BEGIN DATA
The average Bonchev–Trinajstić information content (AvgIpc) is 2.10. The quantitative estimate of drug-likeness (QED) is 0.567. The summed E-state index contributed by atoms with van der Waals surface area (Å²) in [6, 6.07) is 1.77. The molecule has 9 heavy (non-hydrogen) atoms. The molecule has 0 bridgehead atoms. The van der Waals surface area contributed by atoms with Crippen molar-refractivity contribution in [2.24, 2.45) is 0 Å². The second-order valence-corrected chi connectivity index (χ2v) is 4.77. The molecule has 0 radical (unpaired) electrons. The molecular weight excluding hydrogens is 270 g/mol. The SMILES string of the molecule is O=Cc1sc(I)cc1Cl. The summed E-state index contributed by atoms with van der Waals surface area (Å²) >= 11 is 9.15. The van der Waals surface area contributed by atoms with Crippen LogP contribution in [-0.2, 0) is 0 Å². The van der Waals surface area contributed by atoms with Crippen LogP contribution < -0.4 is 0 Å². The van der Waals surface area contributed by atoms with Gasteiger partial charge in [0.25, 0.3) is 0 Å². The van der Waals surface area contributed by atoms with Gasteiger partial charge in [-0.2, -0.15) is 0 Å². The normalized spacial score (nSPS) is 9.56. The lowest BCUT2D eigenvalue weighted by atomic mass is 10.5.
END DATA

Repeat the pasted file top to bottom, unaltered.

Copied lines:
The average Bonchev–Trinajstić information content (AvgIpc) is 2.10. The quantitative estimate of drug-likeness (QED) is 0.567. The summed E-state index contributed by atoms with van der Waals surface area (Å²) in [6, 6.07) is 1.77. The molecule has 9 heavy (non-hydrogen) atoms. The molecule has 0 bridgehead atoms. The van der Waals surface area contributed by atoms with Crippen molar-refractivity contribution in [2.24, 2.45) is 0 Å². The second-order valence-corrected chi connectivity index (χ2v) is 4.77. The molecule has 0 radical (unpaired) electrons. The molecular weight excluding hydrogens is 270 g/mol. The SMILES string of the molecule is O=Cc1sc(I)cc1Cl. The summed E-state index contributed by atoms with van der Waals surface area (Å²) >= 11 is 9.15. The van der Waals surface area contributed by atoms with Crippen LogP contribution in [-0.2, 0) is 0 Å². The van der Waals surface area contributed by atoms with Crippen LogP contribution < -0.4 is 0 Å². The van der Waals surface area contributed by atoms with Gasteiger partial charge in [0.25, 0.3) is 0 Å². The van der Waals surface area contributed by atoms with Gasteiger partial charge in [-0.2, -0.15) is 0 Å². The normalized spacial score (nSPS) is 9.56. The lowest BCUT2D eigenvalue weighted by atomic mass is 10.5.